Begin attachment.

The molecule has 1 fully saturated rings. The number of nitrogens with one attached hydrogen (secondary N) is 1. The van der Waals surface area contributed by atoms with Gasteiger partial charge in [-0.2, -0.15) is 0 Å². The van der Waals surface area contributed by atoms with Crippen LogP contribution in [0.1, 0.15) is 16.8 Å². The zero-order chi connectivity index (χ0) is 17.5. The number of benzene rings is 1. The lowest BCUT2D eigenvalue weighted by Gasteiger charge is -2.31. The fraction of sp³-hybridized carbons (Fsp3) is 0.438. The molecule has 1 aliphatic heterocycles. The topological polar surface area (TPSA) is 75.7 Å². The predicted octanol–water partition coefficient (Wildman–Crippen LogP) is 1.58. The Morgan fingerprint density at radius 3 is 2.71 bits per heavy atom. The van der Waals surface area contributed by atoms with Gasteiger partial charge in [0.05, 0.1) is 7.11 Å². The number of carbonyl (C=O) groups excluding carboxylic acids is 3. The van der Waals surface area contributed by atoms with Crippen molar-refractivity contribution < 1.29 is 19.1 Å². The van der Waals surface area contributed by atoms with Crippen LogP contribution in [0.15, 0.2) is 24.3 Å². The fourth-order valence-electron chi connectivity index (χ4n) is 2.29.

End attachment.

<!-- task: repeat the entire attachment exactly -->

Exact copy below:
The molecule has 1 fully saturated rings. The number of nitrogens with one attached hydrogen (secondary N) is 1. The van der Waals surface area contributed by atoms with Gasteiger partial charge in [-0.2, -0.15) is 0 Å². The van der Waals surface area contributed by atoms with Crippen LogP contribution in [0.1, 0.15) is 16.8 Å². The zero-order chi connectivity index (χ0) is 17.5. The number of benzene rings is 1. The lowest BCUT2D eigenvalue weighted by Gasteiger charge is -2.31. The fraction of sp³-hybridized carbons (Fsp3) is 0.438. The molecule has 1 aliphatic heterocycles. The topological polar surface area (TPSA) is 75.7 Å². The predicted octanol–water partition coefficient (Wildman–Crippen LogP) is 1.58. The Morgan fingerprint density at radius 3 is 2.71 bits per heavy atom. The van der Waals surface area contributed by atoms with Gasteiger partial charge in [0.05, 0.1) is 7.11 Å². The number of carbonyl (C=O) groups excluding carboxylic acids is 3. The van der Waals surface area contributed by atoms with Crippen molar-refractivity contribution < 1.29 is 19.1 Å². The van der Waals surface area contributed by atoms with Crippen LogP contribution in [0.15, 0.2) is 24.3 Å². The fourth-order valence-electron chi connectivity index (χ4n) is 2.29.